Main results‎ > ‎RNA‎ > ‎3_RNAs‎ > ‎

Wiki

http://en.wikipedia.org/wiki/Small_hairpin_RNA

Small hairpin RNA

From Wikipedia, the free encyclopedia

small hairpin RNA or short hairpin RNA (shRNA) is a sequence of RNA that makes a tight hairpin turn that can be used tosilence gene expression via RNA interference. shRNA uses a vector introduced into cells and utilizes the U6 promoter to ensure that the shRNA is always expressed. This vector is usually passed on to daughter cells, allowing the gene silencing to be inherited. The shRNA hairpin structure is cleaved by the cellular machinery into siRNA, which is then bound to the RNA-induced silencing complex(RISC). This complex binds to and cleaves mRNAs which match the siRNA that is bound to it.

shRNA is transcribed by RNA polymerase III. shRNA production in a mammalian cell can sometimes cause the cell to mount an interferon response as the cell seeks to defend itself from what it perceives as viral attack. This problem is not observed in miRNA, which is transcribed by RNA polymerase II (the same polymerase used to transcribe mRNA).

shRNAs can also be made for use in plants and other systems, and are not necessarily driven by a U6 promoter. In plants the traditional promoter for strong consitutive expression (in most plant species) is the cauliflower mosaic virus 35S promoter (CaMV35S), in which case RNA Polymerase II is used to express the transcript destined to initiate RNAi.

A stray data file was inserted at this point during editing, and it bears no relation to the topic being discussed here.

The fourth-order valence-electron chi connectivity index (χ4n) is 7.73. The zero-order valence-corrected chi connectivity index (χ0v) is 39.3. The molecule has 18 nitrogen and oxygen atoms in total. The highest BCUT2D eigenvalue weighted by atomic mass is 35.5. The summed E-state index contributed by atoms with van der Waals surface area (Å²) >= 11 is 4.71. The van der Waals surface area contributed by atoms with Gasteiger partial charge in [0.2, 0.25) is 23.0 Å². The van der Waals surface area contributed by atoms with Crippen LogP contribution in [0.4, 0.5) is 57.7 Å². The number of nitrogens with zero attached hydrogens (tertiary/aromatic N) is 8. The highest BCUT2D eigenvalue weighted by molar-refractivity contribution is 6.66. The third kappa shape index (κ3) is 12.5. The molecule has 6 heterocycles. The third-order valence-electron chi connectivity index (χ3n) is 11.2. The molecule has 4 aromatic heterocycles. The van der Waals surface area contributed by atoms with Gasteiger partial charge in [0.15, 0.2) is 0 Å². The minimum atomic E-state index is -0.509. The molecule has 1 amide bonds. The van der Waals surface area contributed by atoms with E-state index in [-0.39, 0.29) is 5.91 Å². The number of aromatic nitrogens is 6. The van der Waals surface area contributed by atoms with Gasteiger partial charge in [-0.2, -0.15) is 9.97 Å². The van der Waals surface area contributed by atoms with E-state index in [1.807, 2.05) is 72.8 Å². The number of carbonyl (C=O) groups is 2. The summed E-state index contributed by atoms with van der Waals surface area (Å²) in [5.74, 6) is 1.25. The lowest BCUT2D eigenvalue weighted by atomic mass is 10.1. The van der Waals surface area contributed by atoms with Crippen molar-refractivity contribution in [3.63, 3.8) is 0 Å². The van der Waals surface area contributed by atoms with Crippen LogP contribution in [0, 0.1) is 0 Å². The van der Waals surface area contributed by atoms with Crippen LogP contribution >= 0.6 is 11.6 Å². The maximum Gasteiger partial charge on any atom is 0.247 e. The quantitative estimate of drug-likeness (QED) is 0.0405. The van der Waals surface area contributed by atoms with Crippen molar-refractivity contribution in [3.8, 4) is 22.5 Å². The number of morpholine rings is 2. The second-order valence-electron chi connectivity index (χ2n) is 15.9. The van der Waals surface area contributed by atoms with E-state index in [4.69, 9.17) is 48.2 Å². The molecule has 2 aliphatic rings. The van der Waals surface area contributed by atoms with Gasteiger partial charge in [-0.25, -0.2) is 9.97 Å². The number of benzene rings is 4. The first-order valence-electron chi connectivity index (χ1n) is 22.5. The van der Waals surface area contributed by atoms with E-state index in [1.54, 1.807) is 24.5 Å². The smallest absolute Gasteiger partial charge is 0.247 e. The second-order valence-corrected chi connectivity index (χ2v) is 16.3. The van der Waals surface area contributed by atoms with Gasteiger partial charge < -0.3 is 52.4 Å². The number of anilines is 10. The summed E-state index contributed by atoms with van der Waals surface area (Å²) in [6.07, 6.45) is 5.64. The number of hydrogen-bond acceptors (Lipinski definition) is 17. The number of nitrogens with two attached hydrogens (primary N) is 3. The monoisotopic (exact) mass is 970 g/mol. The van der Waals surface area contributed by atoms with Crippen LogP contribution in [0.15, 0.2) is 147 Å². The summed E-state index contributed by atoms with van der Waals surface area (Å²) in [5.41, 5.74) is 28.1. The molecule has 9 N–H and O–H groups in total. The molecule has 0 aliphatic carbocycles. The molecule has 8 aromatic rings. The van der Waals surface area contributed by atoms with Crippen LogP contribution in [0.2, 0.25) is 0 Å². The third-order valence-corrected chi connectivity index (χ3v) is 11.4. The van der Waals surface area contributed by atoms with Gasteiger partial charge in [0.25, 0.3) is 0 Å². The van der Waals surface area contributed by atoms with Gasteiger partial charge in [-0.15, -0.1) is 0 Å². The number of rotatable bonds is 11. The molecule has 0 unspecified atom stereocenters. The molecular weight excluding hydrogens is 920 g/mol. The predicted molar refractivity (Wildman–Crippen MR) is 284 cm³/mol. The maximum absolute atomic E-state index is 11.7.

[edit]References

[hide]
v  d  e
Types of nucleic acids
Constituents
Ribonucleic acids
(coding and non-coding)
translation: mRNA (pre-mRNA/hnRNA) · tRNA · rRNA · tmRNA

regulatory: miRNA · siRNA · piRNA · aRNA

RNA processing: snRNA · snoRNA

other/ungrouped: gRNA · shRNA · stRNA · ta-siRNA
Deoxyribonucleic acids
cDNA · cpDNA · gDNA · msDNA · mtDNA
Nucleic acid analogues
GNA · LNA · PNA · TNA · morpholino
Cloning vectors
phagemid · plasmid · lambda phage · cosmid · P1 phage · fosmid · BAC · YAC · HAC
Major families of biochemicals
Saccharides/Carbohydrates/Glycosides · Amino acids/Peptides/Proteins/Glycoproteins · Lipids/Terpenes/Steroids/Carotenoids ·Alkaloids/Nucleobases/Nucleic acids · Cofactors/Flavonoids/Polyketides/Tetrapyrroles


Stub iconThis molecular or cell biology article is a stub. You can help Wikipedia by expanding it.
Comments